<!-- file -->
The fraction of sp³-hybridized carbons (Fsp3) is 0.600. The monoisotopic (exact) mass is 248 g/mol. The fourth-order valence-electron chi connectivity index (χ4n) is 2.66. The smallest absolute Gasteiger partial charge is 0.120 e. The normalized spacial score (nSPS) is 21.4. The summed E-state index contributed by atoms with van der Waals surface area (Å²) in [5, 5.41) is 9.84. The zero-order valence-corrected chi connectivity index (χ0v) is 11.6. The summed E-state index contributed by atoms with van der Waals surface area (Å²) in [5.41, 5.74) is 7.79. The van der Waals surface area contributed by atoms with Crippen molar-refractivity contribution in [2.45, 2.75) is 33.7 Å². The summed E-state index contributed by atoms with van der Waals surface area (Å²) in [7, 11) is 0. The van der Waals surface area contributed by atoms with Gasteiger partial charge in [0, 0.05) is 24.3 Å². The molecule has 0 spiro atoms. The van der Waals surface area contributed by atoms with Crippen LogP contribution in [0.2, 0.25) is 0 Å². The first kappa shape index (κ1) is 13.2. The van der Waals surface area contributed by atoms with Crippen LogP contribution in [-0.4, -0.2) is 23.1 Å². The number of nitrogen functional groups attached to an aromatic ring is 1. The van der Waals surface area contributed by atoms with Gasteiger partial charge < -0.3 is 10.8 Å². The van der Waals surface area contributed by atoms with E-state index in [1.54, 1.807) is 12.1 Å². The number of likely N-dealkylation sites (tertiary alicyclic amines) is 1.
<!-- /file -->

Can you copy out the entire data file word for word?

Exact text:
The fraction of sp³-hybridized carbons (Fsp3) is 0.600. The monoisotopic (exact) mass is 248 g/mol. The fourth-order valence-electron chi connectivity index (χ4n) is 2.66. The smallest absolute Gasteiger partial charge is 0.120 e. The normalized spacial score (nSPS) is 21.4. The summed E-state index contributed by atoms with van der Waals surface area (Å²) in [5, 5.41) is 9.84. The zero-order valence-corrected chi connectivity index (χ0v) is 11.6. The summed E-state index contributed by atoms with van der Waals surface area (Å²) in [5.41, 5.74) is 7.79. The van der Waals surface area contributed by atoms with Crippen molar-refractivity contribution in [2.45, 2.75) is 33.7 Å². The summed E-state index contributed by atoms with van der Waals surface area (Å²) in [7, 11) is 0. The van der Waals surface area contributed by atoms with Gasteiger partial charge in [0, 0.05) is 24.3 Å². The molecule has 0 spiro atoms. The van der Waals surface area contributed by atoms with Crippen LogP contribution in [0.2, 0.25) is 0 Å². The first kappa shape index (κ1) is 13.2. The van der Waals surface area contributed by atoms with Crippen LogP contribution in [-0.4, -0.2) is 23.1 Å². The number of nitrogen functional groups attached to an aromatic ring is 1. The van der Waals surface area contributed by atoms with Gasteiger partial charge < -0.3 is 10.8 Å². The van der Waals surface area contributed by atoms with E-state index in [1.54, 1.807) is 12.1 Å². The number of likely N-dealkylation sites (tertiary alicyclic amines) is 1.